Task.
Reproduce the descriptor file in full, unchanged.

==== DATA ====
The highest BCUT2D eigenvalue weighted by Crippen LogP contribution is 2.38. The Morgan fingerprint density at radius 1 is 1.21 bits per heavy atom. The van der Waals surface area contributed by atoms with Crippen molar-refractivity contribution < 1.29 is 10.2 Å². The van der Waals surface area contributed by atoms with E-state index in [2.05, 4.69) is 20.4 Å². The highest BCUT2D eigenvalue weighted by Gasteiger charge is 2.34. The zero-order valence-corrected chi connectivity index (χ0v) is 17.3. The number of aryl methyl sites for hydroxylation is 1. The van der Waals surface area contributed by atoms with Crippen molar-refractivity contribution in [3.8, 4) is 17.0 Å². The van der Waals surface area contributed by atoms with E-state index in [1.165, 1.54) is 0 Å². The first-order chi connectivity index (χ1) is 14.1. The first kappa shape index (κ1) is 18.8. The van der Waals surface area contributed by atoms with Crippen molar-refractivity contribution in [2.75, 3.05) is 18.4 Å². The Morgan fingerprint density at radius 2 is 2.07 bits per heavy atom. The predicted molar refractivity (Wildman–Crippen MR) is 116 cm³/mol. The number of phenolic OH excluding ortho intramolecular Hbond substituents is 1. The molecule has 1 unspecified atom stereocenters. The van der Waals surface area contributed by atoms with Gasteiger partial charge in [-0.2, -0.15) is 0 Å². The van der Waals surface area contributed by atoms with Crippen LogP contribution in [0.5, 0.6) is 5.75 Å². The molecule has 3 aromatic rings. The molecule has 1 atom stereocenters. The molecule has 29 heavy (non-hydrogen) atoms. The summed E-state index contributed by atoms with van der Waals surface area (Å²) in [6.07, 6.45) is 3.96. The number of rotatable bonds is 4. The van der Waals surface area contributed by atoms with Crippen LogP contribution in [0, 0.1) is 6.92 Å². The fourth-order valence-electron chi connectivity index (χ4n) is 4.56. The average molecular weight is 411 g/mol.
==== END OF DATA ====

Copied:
The highest BCUT2D eigenvalue weighted by Crippen LogP contribution is 2.38. The Morgan fingerprint density at radius 1 is 1.21 bits per heavy atom. The van der Waals surface area contributed by atoms with Crippen molar-refractivity contribution < 1.29 is 10.2 Å². The van der Waals surface area contributed by atoms with E-state index in [2.05, 4.69) is 20.4 Å². The highest BCUT2D eigenvalue weighted by Gasteiger charge is 2.34. The zero-order valence-corrected chi connectivity index (χ0v) is 17.3. The number of aryl methyl sites for hydroxylation is 1. The van der Waals surface area contributed by atoms with Crippen molar-refractivity contribution in [3.8, 4) is 17.0 Å². The van der Waals surface area contributed by atoms with E-state index in [1.165, 1.54) is 0 Å². The first-order chi connectivity index (χ1) is 14.1. The first kappa shape index (κ1) is 18.8. The van der Waals surface area contributed by atoms with Crippen molar-refractivity contribution in [2.75, 3.05) is 18.4 Å². The Morgan fingerprint density at radius 2 is 2.07 bits per heavy atom. The predicted molar refractivity (Wildman–Crippen MR) is 116 cm³/mol. The number of phenolic OH excluding ortho intramolecular Hbond substituents is 1. The molecule has 1 unspecified atom stereocenters. The van der Waals surface area contributed by atoms with Gasteiger partial charge in [-0.2, -0.15) is 0 Å². The van der Waals surface area contributed by atoms with Crippen LogP contribution in [0.5, 0.6) is 5.75 Å². The molecule has 3 aromatic rings. The molecule has 1 atom stereocenters. The molecule has 29 heavy (non-hydrogen) atoms. The summed E-state index contributed by atoms with van der Waals surface area (Å²) in [6.07, 6.45) is 3.96. The number of rotatable bonds is 4. The van der Waals surface area contributed by atoms with Crippen LogP contribution in [0, 0.1) is 6.92 Å². The fourth-order valence-electron chi connectivity index (χ4n) is 4.56. The average molecular weight is 411 g/mol.